Some of the parallels that Mount draws are startlingly close. An ancient foodie like Archestratus, in his snobbery and his geographical precision about where to get the best fish sounds exactly like a modern magazine writer on the subject: ‘When you come to Miletus, get from the Gaeson Marsh a kephalos-type grey mullet and a sea bass . . . that is where they are best.’ The ancient obsession with tales of exotically themed dinners was revived in the 19th century by Grimod de la Reynière’s famous funerary dinner, and J. K. Huysman’s Black Dinner. Such exotic themes at the dinner table continue to this day, courtesy of Heston Blumenthal, who has indeed cooked Roman dinners on television.

Mount has no trouble in drawing parallels between the immense contemporary ‘spa’ industry, devoted, in its hideous favourite word, to ‘pampering’, and the colossal baths of antiquity. We are at least as fascinated in the fatuous cult of athletic fitness as the ancients, and to much less obvious purpose. Mount casts a beady eye over the principal revivers of physical fitness in the modern age, the militarising Germans, and then wonders what it is all for:

There is little that seems ‘bold’ and ‘merry’ about our obsession with keeping in shape. On the contrary, it seems a somewhat timorous and joyless pastime, a sign of our fear of death rather than of our readiness to confront life.

He ventures, too, into the question of sex, and discovers that the rise, since the 1960s, of casual promiscuity — the ‘zipless fuck’, the expression ‘no strings attached’ — is much more like an aspect of the ancient mindset than we usually suspect. To the question ‘Do you fancy a shag?’

Theocritus or Catullus . . . would have been quite unmoved, and responded simply: ‘Your place or mine?’ For sex is as natural as eating and drinking. Why should anyone think twice about an invitation to a decent restaurant?

Not everything goes quite so convincingly into the parallel:

Just as there is scarcely a remote pueblo or hill village that is unaware of Mick Jagger, so Mithras was a familiar cult figure to soldiers and the local natives in places as far afield as Austria and Slovenia and Caernavon and Hadrian’s Wall.

And other points in his argument are not real parallels, though often amusingly explored. It is true that hardly anybody in the ancient world read silently; when St Augustine habitually did so, it was remarkable enough to be worth commenting on. Interesting as this is, I don’t think it can really be brought into comparison with the late unlamented Labour government’s apparent policy to make public libraries as noisy as possible: ‘Learning is not all about quiet contemplation. I want to see libraries full of life, rather than quiet and sombre. Attractive buildings exuding a sense of joy’, as Andy Burnham put it. He wasn’t talking about reading out loud: he was recommending meaningless yacking.

Nevertheless, some very unexpected comparisons turn out to bear fruit. The multiplicity of spiritual choices in the Roman Empire around the time of the Antonine emperors sounds very modern:

You could believe in anything or nothing. You could put your trust in astrologers, snake-charmers, prophets and diviners and magicians; you could take your pick between half a dozen creation myths and several varieties of resurrection.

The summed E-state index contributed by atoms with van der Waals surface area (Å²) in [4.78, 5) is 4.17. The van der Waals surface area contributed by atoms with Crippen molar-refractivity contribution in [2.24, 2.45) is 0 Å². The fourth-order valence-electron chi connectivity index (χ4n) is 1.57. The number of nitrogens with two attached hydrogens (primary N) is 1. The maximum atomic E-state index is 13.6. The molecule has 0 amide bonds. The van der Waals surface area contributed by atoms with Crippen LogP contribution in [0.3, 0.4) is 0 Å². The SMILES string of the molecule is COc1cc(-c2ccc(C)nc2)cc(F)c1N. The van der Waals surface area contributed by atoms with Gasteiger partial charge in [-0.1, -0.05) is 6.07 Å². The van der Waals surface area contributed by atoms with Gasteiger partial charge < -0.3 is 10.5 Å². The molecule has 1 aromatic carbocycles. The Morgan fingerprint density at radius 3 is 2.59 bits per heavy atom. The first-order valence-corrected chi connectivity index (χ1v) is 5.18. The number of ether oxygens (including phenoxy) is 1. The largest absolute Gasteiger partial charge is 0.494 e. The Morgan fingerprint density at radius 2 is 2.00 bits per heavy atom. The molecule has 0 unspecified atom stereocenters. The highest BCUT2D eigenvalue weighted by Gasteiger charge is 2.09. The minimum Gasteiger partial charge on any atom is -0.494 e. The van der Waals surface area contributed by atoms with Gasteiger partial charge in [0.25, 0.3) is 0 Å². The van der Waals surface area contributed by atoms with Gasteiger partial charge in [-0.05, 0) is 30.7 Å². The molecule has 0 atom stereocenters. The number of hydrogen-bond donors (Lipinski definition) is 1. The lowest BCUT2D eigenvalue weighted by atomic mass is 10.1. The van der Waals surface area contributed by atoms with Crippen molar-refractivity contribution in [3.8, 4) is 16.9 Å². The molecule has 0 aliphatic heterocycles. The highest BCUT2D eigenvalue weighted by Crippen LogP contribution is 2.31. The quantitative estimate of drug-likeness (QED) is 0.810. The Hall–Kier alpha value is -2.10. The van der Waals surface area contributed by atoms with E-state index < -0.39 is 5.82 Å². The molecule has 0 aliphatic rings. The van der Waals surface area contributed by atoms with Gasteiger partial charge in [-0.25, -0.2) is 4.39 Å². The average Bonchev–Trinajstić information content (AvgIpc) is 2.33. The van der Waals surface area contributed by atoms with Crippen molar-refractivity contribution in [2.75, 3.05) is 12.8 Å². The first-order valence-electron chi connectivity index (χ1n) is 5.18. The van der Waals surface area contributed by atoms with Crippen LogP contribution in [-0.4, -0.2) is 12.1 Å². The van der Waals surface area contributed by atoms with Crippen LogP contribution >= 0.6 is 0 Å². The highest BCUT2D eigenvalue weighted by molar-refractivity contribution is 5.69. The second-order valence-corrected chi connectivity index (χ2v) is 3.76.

In our contemporary, think-for-yourself, spiritual supermarket, heavily influenced by an increasingly multi-cultural mix, pretty well the same is true. Apart from (as far as I know) snake-charmers.

Even the most characteristic phenomenon of our times, the descent of random and undeserved celebrity, has an exact parallel. The Emperor Hadrian met and fell in love with an obscure farmer’s son from Bithynia on the Black Sea, Antinous; when he drowned in the Nile, Hadrian ordered an empire-wide cult of his lover, and thousands of images survive. There was nothing at all remarkable about Antinous, as far as we know, apart from his beauty, but that was enough. Antinous, who became a god, would have perfectly understood the careers of Kate Moss and Jade Goody.

These parallels between the ancient world and ours are intriguing. But perhaps the richest and most suggestive part of the argument comes when Mount addresses what came between; the huge stretch of time separating the ancients from us, when the beliefs and practices of society seem extraordinarily remote from our way of thinking. One of the main claims of this book is that we have become detached from the 1500 years of Christian thinking, and the culture which succeeded the Romans is now much more peculiar to us than they are.

Certainly, the Christian attitudes to sex, to food, to questions of the body such as washing and exercise are now extremely exotic, not to say bizarre. Mount has no trouble at all finding exemplary figures of early Christian times who would now, unlike the heroes of antiquity, be treated as mentally ill. St Anthony ‘boasted that he had never washed his feet in his life,’ and most Christians believed that baptism was the only bath that mattered in their lives. As for sexual expression, ‘an Egyptian monk of the fifth century dipped his cloak into the putrefying flesh of a dead woman so that the smell might banish thought about her.’ Many early thinkers believed, like Augustine, that marital relations were a matter of ‘descending with a certain sadness’ to the act.

All this seems barking mad to us now, and modern-day attempts to reconcile our neo-Pagan practices with Christian culture have their comic side. Mount has discovered some wonderful gym-going Roman Catholics, who

pray while using the rowing machine. ‘At the rate of one word per stroke, rowing one mile on the machine takes me one Our Father and two Hail Marys.’